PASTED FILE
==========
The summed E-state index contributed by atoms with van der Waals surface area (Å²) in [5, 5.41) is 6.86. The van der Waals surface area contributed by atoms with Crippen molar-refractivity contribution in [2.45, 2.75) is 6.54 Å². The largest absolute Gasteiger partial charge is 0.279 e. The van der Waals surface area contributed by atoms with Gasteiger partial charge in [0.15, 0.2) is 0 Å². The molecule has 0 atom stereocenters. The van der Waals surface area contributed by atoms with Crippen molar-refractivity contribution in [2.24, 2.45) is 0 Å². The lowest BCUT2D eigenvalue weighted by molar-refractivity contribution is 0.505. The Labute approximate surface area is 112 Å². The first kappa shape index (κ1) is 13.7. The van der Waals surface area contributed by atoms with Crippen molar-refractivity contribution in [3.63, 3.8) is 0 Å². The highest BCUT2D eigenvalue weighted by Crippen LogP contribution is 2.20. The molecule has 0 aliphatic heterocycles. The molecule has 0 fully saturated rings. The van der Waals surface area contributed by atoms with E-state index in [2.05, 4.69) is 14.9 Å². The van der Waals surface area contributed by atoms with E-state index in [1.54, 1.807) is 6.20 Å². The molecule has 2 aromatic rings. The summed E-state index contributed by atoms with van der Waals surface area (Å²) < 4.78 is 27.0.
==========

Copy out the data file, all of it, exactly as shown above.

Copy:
The summed E-state index contributed by atoms with van der Waals surface area (Å²) in [5, 5.41) is 6.86. The van der Waals surface area contributed by atoms with Crippen molar-refractivity contribution in [2.45, 2.75) is 6.54 Å². The largest absolute Gasteiger partial charge is 0.279 e. The van der Waals surface area contributed by atoms with Gasteiger partial charge in [0.15, 0.2) is 0 Å². The molecule has 0 atom stereocenters. The van der Waals surface area contributed by atoms with Crippen molar-refractivity contribution in [2.24, 2.45) is 0 Å². The lowest BCUT2D eigenvalue weighted by molar-refractivity contribution is 0.505. The Labute approximate surface area is 112 Å². The first kappa shape index (κ1) is 13.7. The van der Waals surface area contributed by atoms with Crippen molar-refractivity contribution in [3.63, 3.8) is 0 Å². The highest BCUT2D eigenvalue weighted by Crippen LogP contribution is 2.20. The molecule has 0 aliphatic heterocycles. The molecule has 0 fully saturated rings. The van der Waals surface area contributed by atoms with E-state index in [2.05, 4.69) is 14.9 Å². The van der Waals surface area contributed by atoms with E-state index in [1.54, 1.807) is 6.20 Å². The molecule has 2 aromatic rings. The summed E-state index contributed by atoms with van der Waals surface area (Å²) < 4.78 is 27.0.